Raising the Pay of Mississippi Teachers Is Essential
By Shelley Putnam
When I started teaching 21 years ago, “I don’t teach for the pay” was the catchphrase I and many of my colleagues used. Inspired by my mother’s fight for my brother who suffers from severe dyslexia, I felt called as an eighth grader to become a teacher who would advocate for students in need. When I began my career, my husband was the main provider and I was fulfilling my life’s calling.
Times have changed and the privilege of fulfilling a calling to become an educator is not always a viable option. There are new catchphrases grumbled now, and Mississippi’s teacher shortage numbers prove they are resonating with a lot of our young people. Seniors in my classroom say, “I won’t teach because of the pay.” Similarly, many teachers with experience say, “I can’t stay because of the pay.”
Teacher salaries in Mississippi lag below the regional average, with a new teacher making about $35,890 in their first year in the classroom. This is simply not enough. By comparison, first-year teachers make $40,873 in Alabama and $46,100 in Louisiana. Meanwhile, talented young people in Mississippi starting out in other professions are thriving. My daughter, a registered nurse, new to the field in her first year, is making what I made after 15 years in the classroom with two degrees and a National Board Certification acquired along the way.
Teachers take on many roles to ensure the growth and development of their students. On any given day, I tweak the day’s lessons and grade papers in the morning; teach a chemistry class before lunch; stand in for bus duty so students can attend vocational training; and then observe how another teacher was using technology in his classroom while sharing what I’ve learned. At points during the day, I also tutor biology students with individualized education plans; prepare study guides for their upcoming tests; and serve as an inclusion teacher for the biology department because we are short an inclusion teacher (she left mid-year due to her inability to afford decent housing for herself and her three children — by this time next year, she will be a registered nurse).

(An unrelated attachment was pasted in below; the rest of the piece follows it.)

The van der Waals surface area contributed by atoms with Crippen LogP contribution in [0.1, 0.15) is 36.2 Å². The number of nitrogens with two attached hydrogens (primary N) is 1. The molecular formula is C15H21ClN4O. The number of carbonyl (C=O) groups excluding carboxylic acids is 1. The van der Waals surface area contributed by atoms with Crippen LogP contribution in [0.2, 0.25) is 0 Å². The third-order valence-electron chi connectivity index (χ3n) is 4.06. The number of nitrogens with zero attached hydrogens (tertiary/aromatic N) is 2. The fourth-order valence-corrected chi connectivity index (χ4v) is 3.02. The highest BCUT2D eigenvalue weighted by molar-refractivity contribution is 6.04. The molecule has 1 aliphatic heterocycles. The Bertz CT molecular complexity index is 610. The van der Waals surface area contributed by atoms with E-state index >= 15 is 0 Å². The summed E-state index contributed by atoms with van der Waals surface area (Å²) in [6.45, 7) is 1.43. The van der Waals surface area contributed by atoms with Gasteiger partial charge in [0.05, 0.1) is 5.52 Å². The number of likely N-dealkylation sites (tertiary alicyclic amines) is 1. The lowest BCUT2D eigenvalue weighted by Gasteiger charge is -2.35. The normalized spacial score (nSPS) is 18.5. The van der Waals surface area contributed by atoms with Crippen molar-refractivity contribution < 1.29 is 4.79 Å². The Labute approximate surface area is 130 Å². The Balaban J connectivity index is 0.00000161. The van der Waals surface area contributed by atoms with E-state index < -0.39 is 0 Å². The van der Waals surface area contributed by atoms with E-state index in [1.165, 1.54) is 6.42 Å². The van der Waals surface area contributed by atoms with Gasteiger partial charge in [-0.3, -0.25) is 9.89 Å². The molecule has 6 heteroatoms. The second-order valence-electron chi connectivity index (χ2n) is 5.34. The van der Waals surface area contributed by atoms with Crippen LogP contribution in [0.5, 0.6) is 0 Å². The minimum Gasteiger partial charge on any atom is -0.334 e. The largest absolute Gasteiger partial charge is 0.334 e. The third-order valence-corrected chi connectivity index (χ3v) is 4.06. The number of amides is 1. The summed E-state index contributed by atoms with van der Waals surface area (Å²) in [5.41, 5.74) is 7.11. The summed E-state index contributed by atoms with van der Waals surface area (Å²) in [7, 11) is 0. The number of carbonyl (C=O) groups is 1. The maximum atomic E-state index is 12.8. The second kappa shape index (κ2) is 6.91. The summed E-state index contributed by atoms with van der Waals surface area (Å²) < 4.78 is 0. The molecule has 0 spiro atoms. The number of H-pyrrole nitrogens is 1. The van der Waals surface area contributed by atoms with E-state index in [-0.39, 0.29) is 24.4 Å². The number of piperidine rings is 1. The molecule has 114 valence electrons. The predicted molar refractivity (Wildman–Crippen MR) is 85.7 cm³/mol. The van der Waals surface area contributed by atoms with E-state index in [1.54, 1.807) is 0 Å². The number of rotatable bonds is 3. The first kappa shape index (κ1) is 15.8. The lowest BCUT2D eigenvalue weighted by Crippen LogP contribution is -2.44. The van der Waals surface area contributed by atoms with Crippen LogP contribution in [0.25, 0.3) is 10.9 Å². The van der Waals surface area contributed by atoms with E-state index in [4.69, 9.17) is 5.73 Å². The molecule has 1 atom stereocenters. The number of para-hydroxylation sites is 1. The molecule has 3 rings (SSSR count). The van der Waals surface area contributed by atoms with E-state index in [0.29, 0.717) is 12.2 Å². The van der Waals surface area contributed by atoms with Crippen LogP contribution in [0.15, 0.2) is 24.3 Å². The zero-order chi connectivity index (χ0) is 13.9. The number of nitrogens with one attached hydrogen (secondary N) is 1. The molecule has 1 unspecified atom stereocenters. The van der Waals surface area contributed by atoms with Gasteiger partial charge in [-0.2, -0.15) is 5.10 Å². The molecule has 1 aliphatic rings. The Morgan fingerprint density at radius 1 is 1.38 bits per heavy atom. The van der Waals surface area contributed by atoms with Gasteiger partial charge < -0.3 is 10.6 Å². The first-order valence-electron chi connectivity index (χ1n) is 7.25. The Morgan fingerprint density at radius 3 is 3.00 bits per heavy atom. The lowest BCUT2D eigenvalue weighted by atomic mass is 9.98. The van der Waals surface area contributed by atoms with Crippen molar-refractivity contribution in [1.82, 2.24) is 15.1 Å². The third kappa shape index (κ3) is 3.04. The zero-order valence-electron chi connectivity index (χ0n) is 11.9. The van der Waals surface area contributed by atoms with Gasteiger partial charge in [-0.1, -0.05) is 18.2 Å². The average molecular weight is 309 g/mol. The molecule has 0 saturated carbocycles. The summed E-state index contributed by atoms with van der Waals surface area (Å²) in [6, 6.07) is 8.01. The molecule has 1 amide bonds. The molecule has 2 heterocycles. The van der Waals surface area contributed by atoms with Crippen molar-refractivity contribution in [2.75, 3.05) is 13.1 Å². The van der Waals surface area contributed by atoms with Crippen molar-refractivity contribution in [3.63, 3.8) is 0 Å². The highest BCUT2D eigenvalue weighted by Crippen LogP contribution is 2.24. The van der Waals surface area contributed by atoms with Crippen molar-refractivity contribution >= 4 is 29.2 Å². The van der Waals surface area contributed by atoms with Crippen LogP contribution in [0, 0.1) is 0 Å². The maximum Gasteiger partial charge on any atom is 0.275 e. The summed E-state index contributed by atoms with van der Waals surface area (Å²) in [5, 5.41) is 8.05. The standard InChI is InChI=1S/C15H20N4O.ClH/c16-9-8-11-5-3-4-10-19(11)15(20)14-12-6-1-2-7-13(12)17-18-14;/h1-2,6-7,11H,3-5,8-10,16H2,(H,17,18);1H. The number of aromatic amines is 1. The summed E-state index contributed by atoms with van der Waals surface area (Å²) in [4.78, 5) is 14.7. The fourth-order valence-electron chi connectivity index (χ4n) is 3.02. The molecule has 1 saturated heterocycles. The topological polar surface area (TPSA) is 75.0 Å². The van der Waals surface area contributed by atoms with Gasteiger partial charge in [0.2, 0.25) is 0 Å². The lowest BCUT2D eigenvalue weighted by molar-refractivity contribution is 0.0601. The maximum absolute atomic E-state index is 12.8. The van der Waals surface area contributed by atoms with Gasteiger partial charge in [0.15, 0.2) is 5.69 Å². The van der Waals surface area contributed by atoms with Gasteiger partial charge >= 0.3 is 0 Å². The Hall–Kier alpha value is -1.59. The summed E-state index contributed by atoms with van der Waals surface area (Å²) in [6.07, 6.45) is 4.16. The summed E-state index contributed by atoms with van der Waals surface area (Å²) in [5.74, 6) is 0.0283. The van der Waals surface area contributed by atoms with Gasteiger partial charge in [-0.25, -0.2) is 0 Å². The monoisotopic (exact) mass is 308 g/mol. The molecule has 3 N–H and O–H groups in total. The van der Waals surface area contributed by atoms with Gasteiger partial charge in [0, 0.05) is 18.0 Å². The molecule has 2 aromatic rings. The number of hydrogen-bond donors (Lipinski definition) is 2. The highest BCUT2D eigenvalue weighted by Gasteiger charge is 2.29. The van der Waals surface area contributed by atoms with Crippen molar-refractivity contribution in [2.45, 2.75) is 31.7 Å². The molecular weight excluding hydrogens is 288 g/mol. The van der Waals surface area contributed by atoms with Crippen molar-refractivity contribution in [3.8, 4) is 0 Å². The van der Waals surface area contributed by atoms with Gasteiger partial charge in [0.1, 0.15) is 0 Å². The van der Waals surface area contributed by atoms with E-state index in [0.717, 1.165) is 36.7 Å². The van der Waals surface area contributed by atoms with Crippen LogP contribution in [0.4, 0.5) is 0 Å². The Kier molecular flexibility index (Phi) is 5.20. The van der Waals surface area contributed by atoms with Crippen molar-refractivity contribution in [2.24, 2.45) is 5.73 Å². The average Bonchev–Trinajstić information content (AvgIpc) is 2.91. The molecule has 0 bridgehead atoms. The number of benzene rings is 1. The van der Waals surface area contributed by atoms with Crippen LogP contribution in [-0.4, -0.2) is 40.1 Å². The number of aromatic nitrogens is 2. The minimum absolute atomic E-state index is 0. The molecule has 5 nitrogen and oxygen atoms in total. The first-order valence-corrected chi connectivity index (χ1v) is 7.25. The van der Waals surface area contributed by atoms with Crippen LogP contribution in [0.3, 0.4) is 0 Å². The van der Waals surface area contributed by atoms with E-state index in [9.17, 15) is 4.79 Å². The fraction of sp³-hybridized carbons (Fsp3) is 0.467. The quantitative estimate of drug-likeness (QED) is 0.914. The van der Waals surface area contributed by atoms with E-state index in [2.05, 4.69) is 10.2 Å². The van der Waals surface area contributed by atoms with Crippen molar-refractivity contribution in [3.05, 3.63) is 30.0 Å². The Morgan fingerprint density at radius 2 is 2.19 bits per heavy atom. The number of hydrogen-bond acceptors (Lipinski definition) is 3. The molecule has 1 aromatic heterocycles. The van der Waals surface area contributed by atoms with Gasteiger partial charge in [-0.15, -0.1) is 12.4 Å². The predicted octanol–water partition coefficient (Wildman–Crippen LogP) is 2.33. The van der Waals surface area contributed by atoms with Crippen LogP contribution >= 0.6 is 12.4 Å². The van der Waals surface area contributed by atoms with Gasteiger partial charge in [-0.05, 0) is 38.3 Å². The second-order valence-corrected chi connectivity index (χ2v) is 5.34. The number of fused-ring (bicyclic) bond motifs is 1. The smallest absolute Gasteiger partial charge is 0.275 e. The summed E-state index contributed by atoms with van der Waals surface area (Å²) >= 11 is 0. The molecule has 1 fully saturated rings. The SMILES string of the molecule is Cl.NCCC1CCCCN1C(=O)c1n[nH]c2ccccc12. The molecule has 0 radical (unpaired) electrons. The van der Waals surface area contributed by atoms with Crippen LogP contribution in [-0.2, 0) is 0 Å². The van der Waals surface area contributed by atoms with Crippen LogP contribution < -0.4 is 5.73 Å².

After the students are dismissed, I take care of leadership duties, such as developing behavior plans and interventions for students who are not meeting their potential, that help cultivate a positive environment for the students at our school. Other teachers I work with spend this time calling parents, mentoring new teachers, planning units for their departments, analyzing data to adjust instruction, serving as department heads, and running student organizations. All these extra things are done to benefit students and none are done for extra pay. My school is not the only one where teachers are doing all they can to support students. Teachers are going above and beyond to help the students of Mississippi reach their potential, and the pay needs to be commensurate with the work they do.
The $1,000.00 pay raise proposed by Mississippi legislators is a step in the right direction. However, we need to do more. We must meet the needs of Mississippi teachers by passing a $1,500 raise this year with a commitment to another $1,500 next year. Competitive wages would bring in more highly qualified professionals, help retain early-career teachers, and improve recruitment efforts.
Mississippi’s teachers are charged with preparing our greatest asset for the future, our children. If we want to draw and keep the smart, energetic, and caring professionals, we must increase their compensation. We need a paradigm shift to see educators as we are now: not as volunteers or second-wage earners, but as fully independent and capable professionals deserving of more than a basic living wage. It is my hope that teacher pay will continue to improve so our teachers will soon shout a new phrase, “I am called to teach, and I am so glad I am able to do so in Mississippi.”
Shelley Putnam teaches 10th, 11th and 12th grade physical science, chemistry, and AP Chemistry at Columbia High School in Columbia, Mississippi. She is a Teach Plus Mississippi Policy Fellowship alumna.